What can I say? Life’s a beech!

Beech is one of my favorite childhood trees. I still love wrapping my arms around their trunks, leaning into the warm, smooth bark. Beeches are just so approachable, they practically beg to be hugged, climbed, slept under, and crouched in. My alma mater had several large beeches, as did the university where my father taught. Thus in my mind, beech is associated education—apparently the ancient German tribes agreed to some extent, as the Anglo-Saxon word “boc” or “beech” also meant “book.”  But beech also emphasizes the pauses between learning, where the mind expands up into its fluttering leaves and makes associations at the trans-rational level, cementing knowledge in a way cramming never can.

According to Grieve, beech leaves contain large amounts of potash, which helps renew the soil. The large root system circulates air through the ground, making it a very good nurse tree for surrounding vegetation. Young beeches can also protect gardens as they do not drop their leaves during the winter and this can provide some cover for more tender plants. Despite its giant size, the wood of Fagus sylvatica is actually short grained and quite inflexible, and thus used mostly in small projects like parquet flooring, bentwood furniture or tool handles. However, it is almost unparalleled in heating power when burned (Grieve 1931).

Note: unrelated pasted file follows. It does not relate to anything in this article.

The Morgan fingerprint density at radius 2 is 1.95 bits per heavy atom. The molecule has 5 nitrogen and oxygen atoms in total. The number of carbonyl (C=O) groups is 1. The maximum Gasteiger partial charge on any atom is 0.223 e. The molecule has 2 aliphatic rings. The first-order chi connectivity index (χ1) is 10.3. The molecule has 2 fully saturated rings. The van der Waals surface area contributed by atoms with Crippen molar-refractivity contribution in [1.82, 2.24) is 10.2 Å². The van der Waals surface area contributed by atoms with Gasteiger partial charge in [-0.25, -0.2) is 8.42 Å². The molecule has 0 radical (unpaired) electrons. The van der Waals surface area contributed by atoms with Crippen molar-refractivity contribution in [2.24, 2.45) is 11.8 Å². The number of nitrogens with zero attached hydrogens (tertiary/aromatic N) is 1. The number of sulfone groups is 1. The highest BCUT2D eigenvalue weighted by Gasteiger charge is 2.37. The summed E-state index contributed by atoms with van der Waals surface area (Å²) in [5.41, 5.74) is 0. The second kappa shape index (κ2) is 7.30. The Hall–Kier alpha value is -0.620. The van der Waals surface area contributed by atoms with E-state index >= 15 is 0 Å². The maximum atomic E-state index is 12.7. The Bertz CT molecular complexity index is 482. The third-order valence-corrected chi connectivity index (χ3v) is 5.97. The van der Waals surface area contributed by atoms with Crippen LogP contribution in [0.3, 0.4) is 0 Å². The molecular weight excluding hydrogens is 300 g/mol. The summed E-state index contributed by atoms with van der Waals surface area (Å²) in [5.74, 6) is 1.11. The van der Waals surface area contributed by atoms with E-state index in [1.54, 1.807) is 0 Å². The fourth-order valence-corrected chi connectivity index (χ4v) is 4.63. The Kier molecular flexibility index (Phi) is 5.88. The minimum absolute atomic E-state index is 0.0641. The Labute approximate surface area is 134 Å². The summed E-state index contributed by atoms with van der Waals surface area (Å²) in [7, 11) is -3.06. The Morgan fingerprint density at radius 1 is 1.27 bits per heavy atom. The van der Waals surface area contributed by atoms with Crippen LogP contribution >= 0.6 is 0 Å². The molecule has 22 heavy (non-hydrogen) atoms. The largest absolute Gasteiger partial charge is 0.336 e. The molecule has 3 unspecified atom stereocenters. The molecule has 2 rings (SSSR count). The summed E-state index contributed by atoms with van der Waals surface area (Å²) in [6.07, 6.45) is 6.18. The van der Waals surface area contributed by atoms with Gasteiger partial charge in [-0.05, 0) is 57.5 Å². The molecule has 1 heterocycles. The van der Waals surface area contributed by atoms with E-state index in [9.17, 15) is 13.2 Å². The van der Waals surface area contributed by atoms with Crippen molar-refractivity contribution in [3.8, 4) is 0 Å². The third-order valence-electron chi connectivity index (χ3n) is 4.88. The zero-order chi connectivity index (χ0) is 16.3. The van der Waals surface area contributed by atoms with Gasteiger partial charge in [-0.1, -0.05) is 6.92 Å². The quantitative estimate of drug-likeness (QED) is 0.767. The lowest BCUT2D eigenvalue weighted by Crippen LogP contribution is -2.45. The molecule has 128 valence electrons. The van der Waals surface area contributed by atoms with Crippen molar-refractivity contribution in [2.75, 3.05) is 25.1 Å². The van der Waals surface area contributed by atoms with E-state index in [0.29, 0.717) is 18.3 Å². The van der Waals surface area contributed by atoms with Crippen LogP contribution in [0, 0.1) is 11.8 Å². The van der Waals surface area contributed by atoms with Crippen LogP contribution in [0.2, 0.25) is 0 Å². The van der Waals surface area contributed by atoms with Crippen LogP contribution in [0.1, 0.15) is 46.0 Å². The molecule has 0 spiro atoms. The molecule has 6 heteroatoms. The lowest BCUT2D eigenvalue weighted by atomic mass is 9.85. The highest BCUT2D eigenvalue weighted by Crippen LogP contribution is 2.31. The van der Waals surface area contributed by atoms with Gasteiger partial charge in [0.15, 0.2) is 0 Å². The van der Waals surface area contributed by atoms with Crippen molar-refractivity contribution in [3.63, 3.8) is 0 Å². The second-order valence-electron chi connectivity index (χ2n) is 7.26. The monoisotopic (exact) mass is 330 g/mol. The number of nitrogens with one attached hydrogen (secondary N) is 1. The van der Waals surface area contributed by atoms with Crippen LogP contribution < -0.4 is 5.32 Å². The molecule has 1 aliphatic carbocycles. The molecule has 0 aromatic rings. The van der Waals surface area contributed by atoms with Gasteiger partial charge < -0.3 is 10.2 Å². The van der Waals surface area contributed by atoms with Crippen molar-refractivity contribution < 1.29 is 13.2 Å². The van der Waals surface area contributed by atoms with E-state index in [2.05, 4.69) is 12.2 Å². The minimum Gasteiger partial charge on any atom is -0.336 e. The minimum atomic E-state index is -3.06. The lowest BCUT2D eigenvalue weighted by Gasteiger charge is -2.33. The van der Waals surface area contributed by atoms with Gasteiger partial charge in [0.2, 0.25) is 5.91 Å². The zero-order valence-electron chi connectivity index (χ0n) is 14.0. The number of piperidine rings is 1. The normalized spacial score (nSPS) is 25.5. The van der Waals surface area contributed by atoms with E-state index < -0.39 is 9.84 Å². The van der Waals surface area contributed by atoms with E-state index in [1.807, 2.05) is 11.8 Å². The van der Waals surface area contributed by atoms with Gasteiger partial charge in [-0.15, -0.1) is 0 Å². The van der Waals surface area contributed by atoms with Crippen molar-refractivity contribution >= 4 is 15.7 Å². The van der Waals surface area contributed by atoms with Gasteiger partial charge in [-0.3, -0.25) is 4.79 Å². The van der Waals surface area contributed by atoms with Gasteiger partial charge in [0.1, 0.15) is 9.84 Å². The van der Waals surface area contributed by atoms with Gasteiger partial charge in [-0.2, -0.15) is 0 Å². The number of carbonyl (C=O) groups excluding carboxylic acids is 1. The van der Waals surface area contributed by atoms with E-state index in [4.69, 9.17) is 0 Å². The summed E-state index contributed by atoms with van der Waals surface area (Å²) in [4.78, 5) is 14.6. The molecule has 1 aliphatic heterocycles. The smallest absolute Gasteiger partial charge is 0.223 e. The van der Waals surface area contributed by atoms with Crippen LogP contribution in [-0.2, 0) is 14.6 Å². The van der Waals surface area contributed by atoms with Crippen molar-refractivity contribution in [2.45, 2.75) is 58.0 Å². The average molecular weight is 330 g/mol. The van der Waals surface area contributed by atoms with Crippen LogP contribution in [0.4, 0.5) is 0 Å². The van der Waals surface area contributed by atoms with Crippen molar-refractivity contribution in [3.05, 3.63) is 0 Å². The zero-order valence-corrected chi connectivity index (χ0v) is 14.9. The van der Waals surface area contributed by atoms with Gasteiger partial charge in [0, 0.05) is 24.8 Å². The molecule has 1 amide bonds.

Cunningham (2003, 52) associates the beech with Saturn, but interestingly enough, does not provide an element. The age and gnarled quality definitely gives off Saturnian vibes, and in many ways I feel beech takes on some of the roles traditionally assigned to the yew in Europe, such as associations with the ancestors or journey work. Elementally speaking, beech embodies the essential qualities of Fire, both because of its practical use as a fuel, and because of the expansive nature of its growth. I’ve found the gender of beeches, more than any other tree, to vary considerably depending on the specific individual—some are quite motherly, others feel like a professor watching over your shoulder. The Murrays (1988, 72), followed by Matthews and Worthington (2008, 103) find a connection between the forfeda ogham Phagos and the beech, though it should be noted that there is nothing in the original Irish texts to support this—personally I like the idea and it works for me, but your mileage may vary.

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